Samsung Galaxy Note 2: What's new?
The Samsung Galaxy Note 2 has been one of the biggest announcements of IFA 2012 and is set to take the world by storm. Many mocked the original Note when it arrived last year - is it a phone, is it a tablet - and somehow the nickname "phablet" seemed a bit of a joke. Samsung, it seemed, had the last laugh as the device gained huge cult popularity. So, just what has the company added to the Samsung Galaxy Note 2 to make it better? Here is exactly where those improvements lie.
Network: HSPA+ and 4G (same)
The original Samsung Galaxy Note was already both HSPA+ and 4G LTE enabled. It just rather depended upon where you lived and what your local network could support as to what speeds you’d get out of your device. The same is again true for the Samsung Galaxy Note II. No word as to whether its 4G signal will be compatible with Everything Everywhere’s LTE network or those of the rest of the UK’s mobile service providers for next year.
Processor: 1.6GHz quad-core (improved)
The type and tale of CPU is something that Samsung hasn’t told us but, compared to the 1.4GHz clock speed and dual-core set up of the original Galaxy Note, this is doubtless an improvement.
Memory: 2GB RAM (improved)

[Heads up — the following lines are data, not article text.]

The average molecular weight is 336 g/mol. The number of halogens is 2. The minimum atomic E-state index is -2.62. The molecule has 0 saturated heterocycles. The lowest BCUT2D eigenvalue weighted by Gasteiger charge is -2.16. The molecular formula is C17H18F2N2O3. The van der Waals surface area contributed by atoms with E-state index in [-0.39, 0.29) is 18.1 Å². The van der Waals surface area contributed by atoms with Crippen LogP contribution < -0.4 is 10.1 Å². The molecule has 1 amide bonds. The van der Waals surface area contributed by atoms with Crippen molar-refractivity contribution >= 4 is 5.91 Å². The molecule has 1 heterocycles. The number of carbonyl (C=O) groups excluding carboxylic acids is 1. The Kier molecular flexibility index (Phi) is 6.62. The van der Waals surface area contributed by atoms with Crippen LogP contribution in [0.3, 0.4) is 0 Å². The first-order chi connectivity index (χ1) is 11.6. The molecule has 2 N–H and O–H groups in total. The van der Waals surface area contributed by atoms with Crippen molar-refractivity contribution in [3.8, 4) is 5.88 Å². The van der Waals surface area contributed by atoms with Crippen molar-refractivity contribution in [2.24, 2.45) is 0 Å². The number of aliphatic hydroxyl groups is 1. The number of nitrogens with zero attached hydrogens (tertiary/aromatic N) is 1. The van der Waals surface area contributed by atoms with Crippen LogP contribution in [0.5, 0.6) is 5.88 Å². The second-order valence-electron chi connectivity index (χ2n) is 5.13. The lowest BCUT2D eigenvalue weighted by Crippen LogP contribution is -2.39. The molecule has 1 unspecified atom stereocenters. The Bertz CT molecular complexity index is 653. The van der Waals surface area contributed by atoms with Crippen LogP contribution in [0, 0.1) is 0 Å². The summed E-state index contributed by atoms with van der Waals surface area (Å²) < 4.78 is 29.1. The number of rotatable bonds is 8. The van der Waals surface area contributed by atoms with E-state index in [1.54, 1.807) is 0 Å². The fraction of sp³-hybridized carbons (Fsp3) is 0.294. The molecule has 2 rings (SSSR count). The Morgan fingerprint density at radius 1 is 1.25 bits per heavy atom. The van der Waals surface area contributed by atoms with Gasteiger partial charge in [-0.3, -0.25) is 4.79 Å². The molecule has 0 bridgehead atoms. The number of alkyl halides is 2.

A doubling of the RAM on the Galaxy Note 2 up to 2GB is a welcome bettering of the original’s solitary 1GB. The Galaxy Note has never been that sluggish but you can never have enough memory to work with.
Display size: 5.5 inches (improved)
It’s quite possible that the 5.3-inch display of the first Samsung Galaxy Note was already enough for you but, according to our man on the ground with his Samsung Galaxy Note 2 preview, the additional 0.2 inches on the diagonal is a good fit. It also brings the aspect ratio to a widescreen movie-friendly 16:9.
Display quality: HD Super AMOLED Plus 1280x720 (improved)
If we were going by the pixels count alone, technically speaking, the screen on the Samsung Galaxy Note 2 is worse. The major difference, however, lies in that word Plus. While the original Note had Samsung's PenTile type display the Note 2 is an HD Super AMOLED Plus screen which should make for crisper detail and better colour saturation. The screen quality was certainly excellent even under the glare of the show floor lights at IFA 2012.
Android version: Android 4.1 Jelly Bean (improved)
As one would imagine, the Galaxy Note 2 benefits from the current release of Android out of the box, namely Jelly Bean. At present the original Note is upgradeable from Gingerbread to Ice Cream Sandwich if you have a non-Snapdragon varient.
Rear camera: 8MP with LED flash (improved)
The hardware of the Samsung Galaxy Note 2 camera is the same on spec but there is still an improvement to the phablet’s photography credentials, thanks to the software and the addition of back-illuminated sensor. Drafted in from the Galaxy S III come Best Photo, Best Group Pose, Low Light Shot and Best Faces modes to sit alongside the already present likes of Action Shot, Beauty, Panorama Shot and Smile Shot.
Front camera: 1.9MP (same)
We can quibble over the 0.1MP that’s missing between the 2MP front-facing camera on the original Samsung Galaxy Note but, ultimately, it’s the same thing here. Again, the sensor is now of the rear-illuminated variety and the addition of the Smart Stay software does mean that your Note 2 will recognise you face and identify that you’re looking at it rather than switch itself into standby.